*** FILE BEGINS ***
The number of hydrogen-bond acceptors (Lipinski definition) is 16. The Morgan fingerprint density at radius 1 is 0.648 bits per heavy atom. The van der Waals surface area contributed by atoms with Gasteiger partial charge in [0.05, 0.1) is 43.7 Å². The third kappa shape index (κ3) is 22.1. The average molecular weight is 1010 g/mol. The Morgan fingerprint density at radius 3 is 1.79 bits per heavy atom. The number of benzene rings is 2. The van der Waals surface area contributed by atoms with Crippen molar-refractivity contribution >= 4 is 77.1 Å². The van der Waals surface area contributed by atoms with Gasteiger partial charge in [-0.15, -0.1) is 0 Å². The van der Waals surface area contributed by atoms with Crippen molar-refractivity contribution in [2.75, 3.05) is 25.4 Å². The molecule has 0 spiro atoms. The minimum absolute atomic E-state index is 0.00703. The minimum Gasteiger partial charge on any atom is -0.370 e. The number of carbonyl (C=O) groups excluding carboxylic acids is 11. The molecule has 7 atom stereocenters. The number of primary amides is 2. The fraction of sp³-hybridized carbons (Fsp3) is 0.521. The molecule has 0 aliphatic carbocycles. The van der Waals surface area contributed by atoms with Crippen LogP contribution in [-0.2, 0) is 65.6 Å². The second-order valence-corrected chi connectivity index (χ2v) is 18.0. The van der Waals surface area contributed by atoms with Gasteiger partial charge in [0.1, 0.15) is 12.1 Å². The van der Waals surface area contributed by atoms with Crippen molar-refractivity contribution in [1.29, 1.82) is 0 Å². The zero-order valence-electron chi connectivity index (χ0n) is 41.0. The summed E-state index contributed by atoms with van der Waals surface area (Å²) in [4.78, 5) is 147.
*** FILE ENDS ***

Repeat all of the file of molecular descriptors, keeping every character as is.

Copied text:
The number of hydrogen-bond acceptors (Lipinski definition) is 16. The Morgan fingerprint density at radius 1 is 0.648 bits per heavy atom. The van der Waals surface area contributed by atoms with Gasteiger partial charge in [0.05, 0.1) is 43.7 Å². The third kappa shape index (κ3) is 22.1. The average molecular weight is 1010 g/mol. The Morgan fingerprint density at radius 3 is 1.79 bits per heavy atom. The number of benzene rings is 2. The van der Waals surface area contributed by atoms with Crippen molar-refractivity contribution >= 4 is 77.1 Å². The van der Waals surface area contributed by atoms with Gasteiger partial charge in [-0.15, -0.1) is 0 Å². The van der Waals surface area contributed by atoms with Crippen molar-refractivity contribution in [2.75, 3.05) is 25.4 Å². The molecule has 0 spiro atoms. The minimum absolute atomic E-state index is 0.00703. The minimum Gasteiger partial charge on any atom is -0.370 e. The number of carbonyl (C=O) groups excluding carboxylic acids is 11. The molecule has 7 atom stereocenters. The number of primary amides is 2. The fraction of sp³-hybridized carbons (Fsp3) is 0.521. The molecule has 0 aliphatic carbocycles. The van der Waals surface area contributed by atoms with Crippen LogP contribution in [-0.2, 0) is 65.6 Å². The second-order valence-corrected chi connectivity index (χ2v) is 18.0. The van der Waals surface area contributed by atoms with Gasteiger partial charge in [0.1, 0.15) is 12.1 Å². The van der Waals surface area contributed by atoms with Crippen molar-refractivity contribution in [1.29, 1.82) is 0 Å². The zero-order valence-electron chi connectivity index (χ0n) is 41.0. The summed E-state index contributed by atoms with van der Waals surface area (Å²) in [4.78, 5) is 147.